Saturday, October 9, 2010

Wife in Hospital in Critical Condition

My wife is in the hospital, in critical condition, with severe asthma. She's in a medically-induced coma and on a ventilator. This is the fourth time this has happened in the past five years.

She's stable with her most serious form of asthma most of the time, except when she comes down with a cold. Then it's a fight to get her through it. About half the time, she can throw it off without going to the emergency department, but sometimes she can't. This is one of the latter times.

It's especially difficult when one couple has both with serious medical conditions. So far, when I've been really ill, she's been healthy and able to take care of me, the house, and the critters we include in our furry side of the family. This time, she can't do anything, obviously. I'm healthy enough, thank God, to pick up her responsibilities, but she does a lot, and I gain a new appreciation for how helpful she's been in the quotidian responsibilities of running a house.

Unlike me, who has always been a worrier about my health, she hates going to the doctor. That's bad, because with crashing asthma, she needs to have regular visits from her doctor. She hates the current doctor she has at UC Davis. As this crisis started to unfold on Monday the fourth, I put in a call to Davis to get her an appointment with a different doctor. They told me I couldn't change her doc. I asked to speak to a supervisor. Unfortunately, the supervisor called my wife and not me, and she told them she didn't want to see the doctor.

I suppose she avoids the doctor for two reasons, the doc's attitude and for cost reasons. The latter shouldn't be a problem, because our Blue Cross plan picks up 80 percent of most costs, and the only fee for a doctor's visit is the co-pay. However, this doc runs up thousands and thousands of dollars for 'tests', which except for the blood work, never seem to get done. And he is abrasive, and is very judgmental as to how my wife is managing her asthma.

The doctor she likes is with Kaiser, the plan she used to have. She has seen him occasionally over the years, and he was available through UC Davis, but I have no idea where he is now.

She now we wait. She has a son and a daughter. Her daughter has the power of attorney for health care issues, which is unfortunate because she's one of those people who haven't had a lot of experience with medical issues, and tends to slavishly follow my wife's blurted out thoughts that she would rather be dead than 'hooked up to machines'. What doctors know all to well is that when people are suddenly in the position of needed a machine to stay alive, the patient will almost certainly take the route to staying alive. The will to live is strong in most of us.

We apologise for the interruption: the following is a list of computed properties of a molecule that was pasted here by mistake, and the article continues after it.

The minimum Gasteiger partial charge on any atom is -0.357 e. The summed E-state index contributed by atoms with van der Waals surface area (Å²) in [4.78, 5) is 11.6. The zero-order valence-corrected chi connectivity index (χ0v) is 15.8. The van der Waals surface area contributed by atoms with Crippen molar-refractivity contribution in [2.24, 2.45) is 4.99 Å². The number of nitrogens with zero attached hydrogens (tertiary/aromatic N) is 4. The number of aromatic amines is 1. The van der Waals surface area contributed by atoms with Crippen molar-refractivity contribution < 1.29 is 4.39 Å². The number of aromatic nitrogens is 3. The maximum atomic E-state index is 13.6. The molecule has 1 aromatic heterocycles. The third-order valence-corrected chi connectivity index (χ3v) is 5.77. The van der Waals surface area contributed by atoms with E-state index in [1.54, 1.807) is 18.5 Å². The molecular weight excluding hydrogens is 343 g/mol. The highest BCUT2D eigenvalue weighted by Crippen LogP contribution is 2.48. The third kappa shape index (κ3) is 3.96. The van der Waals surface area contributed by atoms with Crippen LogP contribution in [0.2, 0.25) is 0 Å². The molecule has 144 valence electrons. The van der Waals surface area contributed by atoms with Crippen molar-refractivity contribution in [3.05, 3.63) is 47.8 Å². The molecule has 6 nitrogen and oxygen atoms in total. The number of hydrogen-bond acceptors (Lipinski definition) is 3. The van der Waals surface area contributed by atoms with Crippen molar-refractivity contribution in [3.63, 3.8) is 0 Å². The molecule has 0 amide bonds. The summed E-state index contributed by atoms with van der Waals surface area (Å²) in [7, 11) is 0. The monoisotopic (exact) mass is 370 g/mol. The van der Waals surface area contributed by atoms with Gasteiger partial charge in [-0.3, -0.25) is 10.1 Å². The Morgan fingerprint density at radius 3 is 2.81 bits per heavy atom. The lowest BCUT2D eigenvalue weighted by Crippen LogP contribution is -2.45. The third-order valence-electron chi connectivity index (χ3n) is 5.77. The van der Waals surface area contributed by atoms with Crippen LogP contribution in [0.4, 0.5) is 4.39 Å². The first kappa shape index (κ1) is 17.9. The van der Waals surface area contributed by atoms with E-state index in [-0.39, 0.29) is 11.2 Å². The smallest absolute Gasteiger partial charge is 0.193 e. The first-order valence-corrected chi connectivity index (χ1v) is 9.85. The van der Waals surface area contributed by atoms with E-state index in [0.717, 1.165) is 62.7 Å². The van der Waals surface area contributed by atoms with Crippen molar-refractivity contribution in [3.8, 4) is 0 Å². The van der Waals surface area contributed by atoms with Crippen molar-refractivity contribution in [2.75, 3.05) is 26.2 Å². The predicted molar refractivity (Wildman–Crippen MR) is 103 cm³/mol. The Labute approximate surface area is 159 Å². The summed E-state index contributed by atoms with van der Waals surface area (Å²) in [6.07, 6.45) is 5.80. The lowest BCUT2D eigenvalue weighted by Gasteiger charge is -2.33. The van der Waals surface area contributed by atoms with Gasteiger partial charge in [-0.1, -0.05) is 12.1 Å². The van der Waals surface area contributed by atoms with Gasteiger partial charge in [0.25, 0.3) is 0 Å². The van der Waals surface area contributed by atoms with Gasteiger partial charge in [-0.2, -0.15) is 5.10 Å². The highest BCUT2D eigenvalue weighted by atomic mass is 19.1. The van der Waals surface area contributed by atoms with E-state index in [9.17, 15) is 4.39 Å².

She's told me in the past that she didn't want to be ventilated again. However, at Kaiser emergency department, when she couldn't breathe, she did not refuse to be intubated again. That explains a lot about her thinking. Yet I'm afraid if she needs, for example, to have a tracheotomy, her daughter will refuse because she thinks she understand what her mom wants.

A similar experience occurred with my own mother. She apparently told my dumb sister that she never wanted to be 'tied to machines'. When she was on a ventilator herself, and the doctors said she needed a tracheotomy to help wean her off of the ventilator. My stupid sister refused. I hired an attorney to sue my sister to remove her from being the attorney-in-fact for medical issues. The hospital was in an uproar. They solved the problem by slowing bringing my mom out of her sedation, and asking her herself. My mom nodded 'yes' when asked if she wanted a trach. When people are actually faced with the immediate situation they feared, they tend to chose life.

I really, really hope I don't have to fight her daughter to save my wife's life. That ruins relationships for good.

If you are a praying person, and want to say a prayer for my wife, I would appreciate at it. Her name is Tonniette or Tonia for short. We would both really appreciate it.

It's difficult being the caregiver for a change.


Anonymous said...

I will pray for your wife right now. My aunt has severe asthma and has been on a venitlator many times and thankfully, the Lord has spared her life many times. Praying also for peace with all of the relational turmoil that you are concerned about. God bless.

justme said...

I'm praying for you both right now.

Barry B. said...

Thanks to you both! She is now home and doing better. It obviously was worse for her, but it had me worried sick. Her two children were great and visited her almost as much as I did.

Anonymous said...

What an answer to prayer on many fronts - I have checked on your blog to see if you had updated on your wife. Keep looking UP!

Barry B. said...

An update:

My wife is doing much better. Her asthma is much improved, and she is sleeping 12 hours a day, obviously recovering from the trauma.

I suppose the reason for the lessening of the asthma is the high doses of prednisone she's on. That can't continue, but the improvement has held in spite of her tapering down the level of the steroids.

God does answer prayers.